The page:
It turns out that the NSA was intercepting calls to the al Qaeda safe house in Yemen as early as 1999, and both the FBI and CIA knew Mihdhar was an al Qaeda operative long before the 9/11 attacks.
The safe house was discovered during the FBI’s investigation into the 1998 bombings of two U.S. embassies in East Africa, and had been monitored by the NSA and CIA ever since. The inspector general’s report couldn’t be clearer that the intercepts were being broadly shared:
“The NSA’s reporting about these communications was sent, among other places, to FBI Headquarters, the FBI’s Washington and New York Field Offices, and the CIA’s CTC. At the FBI, this information appeared in the daily threat update to the Director on January 4, 2000.”
Here we see multiple agencies broadly sharing information on a known terrorist. Not only that, but the intercepted phone calls were to a known terrorist group, meaning the call data on those would be subject to very little, if any, minimization procedures and could be tipped to the FBI without stripping identifying info. At this point, three agencies knew about the calls to an al Qaeda safehouse.
What happened next had nothing to do with minimization procedures. The agencies involved knew Mihdhar was communicating with terrorist entities outside the US, so the governor was off, so to speak. Unfortunately, the CIA decided to do nothing with the additional information it had.
The CIA, however, failed to place Mihdhar on a watch list or “notify the FBI when it learned Mihdhar possessed a valid U.S. visa,” according to the 9/11 Commission report. The inspector general’s report revealed that five FBI officials assigned to the CIA Counterterrorism Center viewed CIA cables indicating Mihdhar had a U.S. visa. A week after the Kuala Lumpur meeting, Mihdhar and Hazmi flew into Los Angeles International Airport and entered the United States without a problem.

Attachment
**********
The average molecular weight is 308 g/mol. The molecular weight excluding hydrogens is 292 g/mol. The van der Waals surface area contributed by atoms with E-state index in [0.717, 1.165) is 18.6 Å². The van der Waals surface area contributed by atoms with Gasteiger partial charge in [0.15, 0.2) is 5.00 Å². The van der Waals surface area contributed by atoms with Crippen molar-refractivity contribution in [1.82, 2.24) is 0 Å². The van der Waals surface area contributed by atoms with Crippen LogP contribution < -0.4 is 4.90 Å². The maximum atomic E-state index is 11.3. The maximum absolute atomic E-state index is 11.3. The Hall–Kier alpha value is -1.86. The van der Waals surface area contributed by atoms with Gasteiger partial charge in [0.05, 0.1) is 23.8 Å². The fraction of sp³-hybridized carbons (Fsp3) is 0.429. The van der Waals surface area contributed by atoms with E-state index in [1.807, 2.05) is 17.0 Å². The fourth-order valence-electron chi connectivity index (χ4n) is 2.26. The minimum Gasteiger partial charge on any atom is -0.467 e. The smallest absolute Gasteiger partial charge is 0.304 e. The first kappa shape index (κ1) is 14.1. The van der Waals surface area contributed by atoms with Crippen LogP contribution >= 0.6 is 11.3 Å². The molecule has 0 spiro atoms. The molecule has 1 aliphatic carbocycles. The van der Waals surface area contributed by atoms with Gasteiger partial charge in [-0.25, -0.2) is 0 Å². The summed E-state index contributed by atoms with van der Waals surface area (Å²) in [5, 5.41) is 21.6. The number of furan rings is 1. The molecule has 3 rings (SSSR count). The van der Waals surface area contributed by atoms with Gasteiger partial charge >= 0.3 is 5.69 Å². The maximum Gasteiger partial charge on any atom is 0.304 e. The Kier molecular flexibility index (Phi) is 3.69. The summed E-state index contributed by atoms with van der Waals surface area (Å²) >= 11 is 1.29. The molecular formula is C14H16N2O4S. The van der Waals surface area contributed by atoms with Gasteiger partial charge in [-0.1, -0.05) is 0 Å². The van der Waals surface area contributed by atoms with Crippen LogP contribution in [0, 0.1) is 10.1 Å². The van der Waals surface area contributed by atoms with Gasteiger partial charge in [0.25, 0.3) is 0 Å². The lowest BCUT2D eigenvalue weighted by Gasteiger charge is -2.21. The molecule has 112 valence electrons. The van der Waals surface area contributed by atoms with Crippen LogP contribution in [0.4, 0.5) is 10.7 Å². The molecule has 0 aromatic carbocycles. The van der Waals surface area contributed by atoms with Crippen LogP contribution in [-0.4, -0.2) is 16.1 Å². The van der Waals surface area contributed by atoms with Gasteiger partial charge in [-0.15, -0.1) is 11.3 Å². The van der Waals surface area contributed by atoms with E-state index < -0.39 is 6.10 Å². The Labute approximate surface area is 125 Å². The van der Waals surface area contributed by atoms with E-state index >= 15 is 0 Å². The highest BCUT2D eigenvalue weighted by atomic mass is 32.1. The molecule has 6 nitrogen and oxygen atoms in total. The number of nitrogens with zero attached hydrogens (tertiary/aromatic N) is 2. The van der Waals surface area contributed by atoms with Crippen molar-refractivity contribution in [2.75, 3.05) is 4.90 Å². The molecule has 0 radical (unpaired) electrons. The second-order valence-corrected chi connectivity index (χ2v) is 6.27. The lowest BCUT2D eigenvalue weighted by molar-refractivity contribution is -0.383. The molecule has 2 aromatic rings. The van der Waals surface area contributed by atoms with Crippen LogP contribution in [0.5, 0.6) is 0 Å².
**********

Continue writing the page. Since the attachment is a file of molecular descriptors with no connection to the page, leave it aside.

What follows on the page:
So, we have an agency failing to put a potentially dangerous person on a watch list and we have the FBI itself, the agency Baker claims was cut out of the loop by FISA court meddling, failing to do anything with the information it had pulled from CIA cables — information Baker is apparently claiming it had no access to.
Then we have the NSA itself collecting even more data and doing nothing with it.
After their entrance, the NSA would intercept at least six calls from the al Qaida safe house in Yemen to the United States, according to the Los Angeles Times.
Even if the NSA was prevented by FISA court interference from tipping these calls to the FBI (which is doubtful, considering they were contacts with a terrorist entity), it still had the info in its possession and didn’t act on it.
There are many levels of failure at play here, but protecting the data of American citizens isn’t one of them. Baker’s interest in placing the blame for the 9/11 attacks on the NSA’s critics has gone past unseemly. At this point, he sounds like a one-man echo chamber. The entities he despises the most (EFF, ACLU, etc.) are somehow the villains in every scenario, whether it’s a national tragedy or the TSA’s invasive pre-flight security theater, even when every argument he makes fails to produce any evidence towards his conclusions.